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Defining Moments

Rock art: a hunter fending off a Thylacoleo carnifex. Photograph: Amy Toensing/National Geographic Society/Corbis

Paul Daley, Australia’s defining moments: a great conversation-starter for our entire nation, The Guardian, 16 October 2014

Tony Abbott sees the arrival of the first fleet as Australia’s defining moment. Other Australians disagree: they want it to be archaeological evidence of the first people 52,000 years ago.

In late August, Tony Abbott launched a National Museum of Australia initiative to identify the defining moments in this country’s history.

Predictably perhaps, and controversially, the Anglophile Abbott nominated the arrival of the first fleet on 26 January, 1788, as the defining moment in this continent’s history.

Abbott chose Arthur Phillip’s landing in Botany Bay from 100 moments that had been collated by museum staff in consultation with a group of distinguished Australian historians. Instructively, given that the nominated events span 52,000-plus years, Abbott’s national moment of choice was, metaphorically speaking, just yesterday in terms of continental history.

Abbott’s timing coincided with his government’s faltering resolve to prosecute the case this parliamentary term to incorporate Indigenous Australians into the Constitution, and with a national curriculum review that would restore weight to the legacy of western civilization. His timing, I’d say, was as determined as his decision to nominate white settlement – invasion to this continent’s first people – as the rather than a defining moment. . .

New defining moments have been pouring in. Many – Nova Peris’s Olympic gold medal in 1996, Helen Minroy becoming the first Indigenous medical practitioner (improbably in just 1983), the black moratorium marches (1972) and Nicky Winmar lifting his St Kilda guernsey to declare “I’m black and I’m proud to be black” (1993) – have a distinctly Indigenous tone.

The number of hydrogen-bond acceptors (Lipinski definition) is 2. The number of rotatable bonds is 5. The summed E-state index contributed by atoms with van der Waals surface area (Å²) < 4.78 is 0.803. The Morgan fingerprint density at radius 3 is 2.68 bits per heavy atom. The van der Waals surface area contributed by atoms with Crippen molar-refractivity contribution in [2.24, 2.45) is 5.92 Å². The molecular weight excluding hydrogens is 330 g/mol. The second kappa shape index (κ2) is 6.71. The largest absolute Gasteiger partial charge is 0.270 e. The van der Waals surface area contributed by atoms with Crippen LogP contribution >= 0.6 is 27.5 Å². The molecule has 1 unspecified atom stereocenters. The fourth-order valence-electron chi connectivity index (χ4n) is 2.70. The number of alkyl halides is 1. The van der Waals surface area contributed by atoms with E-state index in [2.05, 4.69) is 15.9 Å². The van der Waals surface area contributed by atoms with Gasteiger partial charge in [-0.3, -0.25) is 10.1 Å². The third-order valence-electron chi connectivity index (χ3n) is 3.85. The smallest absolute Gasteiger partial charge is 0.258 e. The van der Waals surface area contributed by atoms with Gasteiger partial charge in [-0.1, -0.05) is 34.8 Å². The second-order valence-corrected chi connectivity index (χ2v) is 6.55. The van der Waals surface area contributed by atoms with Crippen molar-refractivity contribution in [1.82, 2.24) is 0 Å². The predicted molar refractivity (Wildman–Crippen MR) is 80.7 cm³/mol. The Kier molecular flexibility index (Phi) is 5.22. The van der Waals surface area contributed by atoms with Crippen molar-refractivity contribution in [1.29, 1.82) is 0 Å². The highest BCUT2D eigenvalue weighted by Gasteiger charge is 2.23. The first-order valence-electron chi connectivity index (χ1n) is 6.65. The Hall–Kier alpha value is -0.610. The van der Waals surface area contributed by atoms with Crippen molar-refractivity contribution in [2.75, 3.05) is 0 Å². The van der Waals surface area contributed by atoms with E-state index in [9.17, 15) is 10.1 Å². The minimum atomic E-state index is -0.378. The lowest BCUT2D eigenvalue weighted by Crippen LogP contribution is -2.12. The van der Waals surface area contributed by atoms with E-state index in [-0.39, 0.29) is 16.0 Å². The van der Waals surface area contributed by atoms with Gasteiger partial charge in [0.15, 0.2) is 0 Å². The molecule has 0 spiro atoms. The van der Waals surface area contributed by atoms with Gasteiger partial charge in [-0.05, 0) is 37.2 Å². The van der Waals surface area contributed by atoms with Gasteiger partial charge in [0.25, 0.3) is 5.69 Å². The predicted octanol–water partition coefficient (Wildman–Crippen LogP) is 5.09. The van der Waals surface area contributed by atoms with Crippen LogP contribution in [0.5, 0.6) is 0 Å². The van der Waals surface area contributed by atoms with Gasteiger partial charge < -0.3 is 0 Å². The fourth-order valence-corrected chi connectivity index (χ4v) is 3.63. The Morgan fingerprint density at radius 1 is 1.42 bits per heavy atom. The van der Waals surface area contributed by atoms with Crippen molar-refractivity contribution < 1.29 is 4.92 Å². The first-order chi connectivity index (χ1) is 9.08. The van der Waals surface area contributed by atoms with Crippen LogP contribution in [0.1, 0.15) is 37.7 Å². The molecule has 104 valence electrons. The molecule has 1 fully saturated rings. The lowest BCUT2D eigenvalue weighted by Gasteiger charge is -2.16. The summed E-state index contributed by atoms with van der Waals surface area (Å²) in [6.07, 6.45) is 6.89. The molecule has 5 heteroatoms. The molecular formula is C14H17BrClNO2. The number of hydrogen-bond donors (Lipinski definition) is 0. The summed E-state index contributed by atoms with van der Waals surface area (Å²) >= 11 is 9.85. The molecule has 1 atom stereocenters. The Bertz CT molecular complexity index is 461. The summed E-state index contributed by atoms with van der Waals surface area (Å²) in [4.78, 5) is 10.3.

Other publicly volunteered moments include Dutch navigator Dirk Hartog landing on an island off Western Australia (1616), Australia 11’s America’s Cup win (1982), Medicare (1984), the Cronulla race riots (2005) and the swearing in of Australia’s first female prime minister by the first female governor general Quentin Bryce (2010).

The museum noted: “Many conversations about the project have revolved around support for (and against!) moments on the Museum’s initial list. The strongest support has been voiced for the first moment on the list – that which recognises archaeological evidence of the first people on the Australian continent 52,000 years ago.”

This speaks of an eagerness to define Australian identity broadly, generously and beyond the top-down historical orthodoxies that have long driven and confined such national logue.

The museum’s initiative here is a welcome conversation-starter in a country whose leaders persistently view nationhood through the narrow, largely masculine moments of European settlement and that other invasion – Gallipoli.

It’s precisely what our national institutions should be doing. More please.

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